The word “Septuagint” is quite slippery. In their first chapter Jobes and Silva note a few different ways the word is used and provide a little etymology: Etymology: “Septuagint” came into English from the Latin word Septuaginta (“seventy”), a shortened form of the title Interpretatio septuaginta virorum (“The Translation of the Seventy Men”). The Latin title arose from the […]
This is a summary of the reasons laid out by Jobes and Silva in their introductory chapter: For anyone interested in history: The Septuagint was the first translation made of any literary work of a size comparable to the Hebrew Bible. “It marks a milestone in human culture.” More manuscripts of the Greek Old Testament […]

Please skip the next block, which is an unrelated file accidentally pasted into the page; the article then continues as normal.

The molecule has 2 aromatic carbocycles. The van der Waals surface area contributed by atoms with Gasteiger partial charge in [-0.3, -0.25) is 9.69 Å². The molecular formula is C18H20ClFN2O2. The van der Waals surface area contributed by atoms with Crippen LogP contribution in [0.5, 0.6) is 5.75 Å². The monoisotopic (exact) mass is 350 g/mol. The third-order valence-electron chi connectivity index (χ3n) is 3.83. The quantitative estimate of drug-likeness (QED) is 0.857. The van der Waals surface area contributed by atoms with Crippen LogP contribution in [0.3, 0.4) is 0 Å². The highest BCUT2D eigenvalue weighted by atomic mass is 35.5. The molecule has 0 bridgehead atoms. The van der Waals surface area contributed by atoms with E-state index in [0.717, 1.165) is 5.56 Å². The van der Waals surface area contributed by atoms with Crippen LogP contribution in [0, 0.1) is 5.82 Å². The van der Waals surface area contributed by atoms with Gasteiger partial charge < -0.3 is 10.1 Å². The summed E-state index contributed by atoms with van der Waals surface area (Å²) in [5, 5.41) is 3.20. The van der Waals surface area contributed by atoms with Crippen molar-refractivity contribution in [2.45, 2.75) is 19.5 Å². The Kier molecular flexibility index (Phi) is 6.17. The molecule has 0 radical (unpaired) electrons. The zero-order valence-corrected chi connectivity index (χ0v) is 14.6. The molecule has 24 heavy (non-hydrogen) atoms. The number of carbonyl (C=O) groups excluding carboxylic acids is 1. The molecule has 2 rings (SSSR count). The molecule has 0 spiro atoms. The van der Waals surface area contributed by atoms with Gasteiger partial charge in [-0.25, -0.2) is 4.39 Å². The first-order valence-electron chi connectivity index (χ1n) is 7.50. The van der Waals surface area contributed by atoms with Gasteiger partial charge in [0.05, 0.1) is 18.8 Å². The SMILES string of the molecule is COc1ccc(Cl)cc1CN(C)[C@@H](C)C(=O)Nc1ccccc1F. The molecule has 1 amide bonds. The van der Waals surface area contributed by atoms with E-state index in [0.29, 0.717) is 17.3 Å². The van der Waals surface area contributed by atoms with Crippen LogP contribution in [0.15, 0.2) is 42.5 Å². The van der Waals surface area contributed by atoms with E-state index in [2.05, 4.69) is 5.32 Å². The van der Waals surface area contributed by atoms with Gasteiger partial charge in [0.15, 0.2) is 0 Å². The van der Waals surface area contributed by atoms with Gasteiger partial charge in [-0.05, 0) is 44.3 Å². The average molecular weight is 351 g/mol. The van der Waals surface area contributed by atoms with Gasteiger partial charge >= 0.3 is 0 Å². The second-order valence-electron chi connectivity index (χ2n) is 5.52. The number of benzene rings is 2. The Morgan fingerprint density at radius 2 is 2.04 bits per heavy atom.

A single hour lovingly devoted to the text of the Septuagint will further our exegetical knowledge of the Pauline Epistles more than a whole day spent over a commentary. As quoted in Jobes and Silva, Invitation to the Septuagint, 23.
… There is no such thing as “Septuagint without tears” (indeed, without the affliction of trial-and-error, one seldom learns anything)… Karen Jobes and Moisés Silva, Invitation to the Septuagint, 10.